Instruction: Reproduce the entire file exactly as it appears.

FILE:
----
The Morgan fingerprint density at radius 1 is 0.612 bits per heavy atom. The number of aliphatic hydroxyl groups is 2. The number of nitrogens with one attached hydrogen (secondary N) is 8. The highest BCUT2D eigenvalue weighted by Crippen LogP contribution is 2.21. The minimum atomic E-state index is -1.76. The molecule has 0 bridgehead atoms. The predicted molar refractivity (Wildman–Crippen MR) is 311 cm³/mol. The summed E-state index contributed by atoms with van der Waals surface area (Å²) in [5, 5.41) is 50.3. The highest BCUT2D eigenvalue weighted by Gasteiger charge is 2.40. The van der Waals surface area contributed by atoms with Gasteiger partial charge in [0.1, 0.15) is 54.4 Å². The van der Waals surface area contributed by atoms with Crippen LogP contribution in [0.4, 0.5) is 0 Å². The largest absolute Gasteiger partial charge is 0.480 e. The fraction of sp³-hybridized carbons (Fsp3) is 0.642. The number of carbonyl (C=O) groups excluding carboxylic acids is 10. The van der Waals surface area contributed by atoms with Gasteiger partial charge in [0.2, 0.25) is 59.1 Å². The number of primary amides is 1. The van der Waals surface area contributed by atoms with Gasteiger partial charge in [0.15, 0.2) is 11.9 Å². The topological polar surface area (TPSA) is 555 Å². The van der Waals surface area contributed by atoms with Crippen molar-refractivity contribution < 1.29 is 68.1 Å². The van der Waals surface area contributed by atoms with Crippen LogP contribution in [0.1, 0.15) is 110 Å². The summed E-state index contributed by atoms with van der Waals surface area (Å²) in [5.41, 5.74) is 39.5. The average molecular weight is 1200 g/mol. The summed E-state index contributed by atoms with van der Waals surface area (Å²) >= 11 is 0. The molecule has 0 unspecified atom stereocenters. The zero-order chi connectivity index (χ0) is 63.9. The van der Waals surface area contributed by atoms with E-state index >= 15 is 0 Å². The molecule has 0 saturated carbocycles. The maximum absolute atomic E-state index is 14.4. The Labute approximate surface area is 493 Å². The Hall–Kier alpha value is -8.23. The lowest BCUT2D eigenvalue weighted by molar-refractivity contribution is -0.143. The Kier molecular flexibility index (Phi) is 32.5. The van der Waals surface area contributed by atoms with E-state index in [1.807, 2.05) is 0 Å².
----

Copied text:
The Morgan fingerprint density at radius 1 is 0.612 bits per heavy atom. The number of aliphatic hydroxyl groups is 2. The number of nitrogens with one attached hydrogen (secondary N) is 8. The highest BCUT2D eigenvalue weighted by Crippen LogP contribution is 2.21. The minimum atomic E-state index is -1.76. The molecule has 0 bridgehead atoms. The predicted molar refractivity (Wildman–Crippen MR) is 311 cm³/mol. The summed E-state index contributed by atoms with van der Waals surface area (Å²) in [5, 5.41) is 50.3. The highest BCUT2D eigenvalue weighted by Gasteiger charge is 2.40. The van der Waals surface area contributed by atoms with Gasteiger partial charge in [0.1, 0.15) is 54.4 Å². The van der Waals surface area contributed by atoms with Crippen LogP contribution in [0.4, 0.5) is 0 Å². The largest absolute Gasteiger partial charge is 0.480 e. The fraction of sp³-hybridized carbons (Fsp3) is 0.642. The number of carbonyl (C=O) groups excluding carboxylic acids is 10. The van der Waals surface area contributed by atoms with Gasteiger partial charge in [0.2, 0.25) is 59.1 Å². The number of primary amides is 1. The van der Waals surface area contributed by atoms with Gasteiger partial charge in [0.15, 0.2) is 11.9 Å². The topological polar surface area (TPSA) is 555 Å². The van der Waals surface area contributed by atoms with Crippen molar-refractivity contribution < 1.29 is 68.1 Å². The van der Waals surface area contributed by atoms with Crippen LogP contribution in [0.1, 0.15) is 110 Å². The summed E-state index contributed by atoms with van der Waals surface area (Å²) in [5.41, 5.74) is 39.5. The average molecular weight is 1200 g/mol. The summed E-state index contributed by atoms with van der Waals surface area (Å²) >= 11 is 0. The molecule has 0 unspecified atom stereocenters. The zero-order chi connectivity index (χ0) is 63.9. The van der Waals surface area contributed by atoms with E-state index >= 15 is 0 Å². The molecule has 0 saturated carbocycles. The maximum absolute atomic E-state index is 14.4. The Labute approximate surface area is 493 Å². The Hall–Kier alpha value is -8.23. The lowest BCUT2D eigenvalue weighted by molar-refractivity contribution is -0.143. The Kier molecular flexibility index (Phi) is 32.5. The van der Waals surface area contributed by atoms with E-state index in [1.807, 2.05) is 0 Å².